The Maya Celestial Realm

Rollout vase photo courtesy of Justin Kerr Similar to the Maya Underworld, the Upperworld was populated with demons. Instead of nine levels, however, the celestial realm had thirteen, each with a ruling deity. Not much is known about the levels, but there’s an indication that the fifth was a “Place of Fire” inhabited by serpents who emitted comets and meteors. Some referred to that level as the Na Ho Chaan or “First Five Sky,” portrayed in art as long, twisted cords— an association with the umbilical cord and the cords wrapped around… Read More

Maya Creation Myths

The events of creation are recorded on monuments throughout the Maya region. At larger cities such as Tikal, Uaxactun, Copan, Palenque, El Mirador and Caracol the more detailed inscriptions name the involved deities and provide dates. The information varies somewhat from place to place and across time, but there are commonalities that closely match the creation myth described in the Popol Vuh, a written account of creation, and other stories derived from K’iche’ oral traditions, such that scholars tend to agree in principle, if not in the details of the ancient Maya… Read More

Ch’ulel: “Soul” or “Spirit”

The animating spirit within all things Plumeria, San Ignacio, Cayo, Belize For the Tzotzil Maya, ch’ulel is the inner, individual soul which has thirteen parts and is centered in the heart. This life essence that animates the person is placed in the embryo at conception by ancestral deities and is inherited from the grandfather, not the father, because, after a person dies, the soul remains at the gravesite for the same period of time as the person lived. And once the ch’ulel has been placed in the new grandchild, he or she… Read More

Jade

The ancient Mayas most precious stone Ear Ornaments The Classic Maya ascribed a number of meanings to jade, including maize, centrality, and rulership, as well as a material embodiment of wind and the vitalizing breath soul. Because of its close relationship to the breath spirit, jade was an important component of funerary rites and the ritual conjuring of gods and ancestors. Carved in floral form, jade earspools were considered supernatural sources or passageways for the breath spirit, frequently portrayed as a bead or a serpent emerging from the center of the jade… Read More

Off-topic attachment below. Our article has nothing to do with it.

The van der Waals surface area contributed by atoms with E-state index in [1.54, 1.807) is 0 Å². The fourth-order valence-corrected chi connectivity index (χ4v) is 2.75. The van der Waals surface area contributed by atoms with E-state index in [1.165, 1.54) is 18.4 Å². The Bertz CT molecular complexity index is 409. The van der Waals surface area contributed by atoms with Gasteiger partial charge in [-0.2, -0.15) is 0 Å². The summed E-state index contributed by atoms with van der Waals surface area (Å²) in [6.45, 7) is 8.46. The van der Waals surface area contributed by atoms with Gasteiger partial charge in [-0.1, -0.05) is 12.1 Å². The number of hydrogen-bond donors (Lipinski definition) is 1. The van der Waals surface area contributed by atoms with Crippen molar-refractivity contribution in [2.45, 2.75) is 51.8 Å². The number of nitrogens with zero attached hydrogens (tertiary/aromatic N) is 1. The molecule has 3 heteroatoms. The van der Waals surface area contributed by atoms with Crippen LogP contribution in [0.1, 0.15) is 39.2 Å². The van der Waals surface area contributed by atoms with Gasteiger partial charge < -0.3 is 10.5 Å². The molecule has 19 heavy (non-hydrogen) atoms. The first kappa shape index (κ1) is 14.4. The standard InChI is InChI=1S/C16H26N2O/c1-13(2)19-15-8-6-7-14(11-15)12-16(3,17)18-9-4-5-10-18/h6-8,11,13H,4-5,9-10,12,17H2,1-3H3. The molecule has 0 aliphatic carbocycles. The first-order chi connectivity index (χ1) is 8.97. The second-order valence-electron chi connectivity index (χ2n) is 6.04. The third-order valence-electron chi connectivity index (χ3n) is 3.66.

Ancient Maya Color Symbolism

I’m standing in front of Rosalila, a life-size replica of a 6th century shrine, the centerpiece of the museum at the Copan, Honduras archaeological park. Although the structure was completely buried, it was found whole and in excellent condition with much of the original paint. Inside, there were ceramic incense burners containing charcoal, two of which were resting on sculpted, stone jaguar pedestals. There were offerings of flint knives for sacrificing, nine elaborate, ceremonial scepters wrapped in a deep blue bundle, carved jade jewelry, conch shells, stingray spines (for bloodletting rites), shark vertebrae,… Read More

Ancient Maya Ancestor Veneration

The old men used to say that when men died, they didn’t perish, they once again began to live. . . They turned into spirits or gods. — Alfred Tozzer, American anthropologist This is likely a noble ancestor depicted on the frieze of a council house at Copan, Honduras. Among the ancient Maya, evidence of ancestor veneration shows up around the first century B.C. At that time, decisions were being made about the inheritance of land use. Land was not owned, but the right to use it was handed down. The principle… Read More

Ancient Maya Period Ending Rites

Calendar dates that warranted the “planting” of a monument Lord Smoke Shell, 15th Ruler of Copan. Stela N (Front) Period endings in the long count were the greatest of ritual occasions for Classic-era Maya kings. Nearly all of the stone stelae at sites such as Copan, Tikal, and Yaxchilan were meant to commemorate these days and, most especially, the ceremonies that the rulers oversaw in their celebration: casting incense, drilling fire, sacrificing war captives, as well as in a rite called ‘the binding of stones.’ One of the principal duties of Maya… Read More

Maya Monuments

Kings stayed active in the world by being re-membered in stone Waxaklajun Ub’ak K’awiil, “Serpent Of Eighteen Bodies,” 13th Ruler of Copan, Honduras.   That’s me beside his monument, Copan Stela A. It was dedicated February 1, 731 A.D. Elements of his costume symbolize death and resurrection. He wears the Maize God skirt of jaguar skin and his headdress, a woven mat pattern, signifies the throne— authority to rule. Glyphs on the right side of the monument speak of a ritual on that day witnessed by the lords of Tikal, Calakmul, Palanque… Read More

Maya Stone Monuments: Stelae

Keeping the spirits of deceased kings alive and active (Stelae) were more than mere representation; they were themselves animate embodiments of the king, extensions of the kingly self that always ‘acted’ to insure the perpetual renewal of time and the cosmos. David Stuart, Archaeologist  Maya stelae are tall stone monuments, erected in the Classic Period between 100 and 300 AD. Many of them were sculpted in low relief on all four sides with kings, gods, ancestors and hieroglyphs. They were mostly painted red—the color of the life force—but uncarved stelae were also… Read More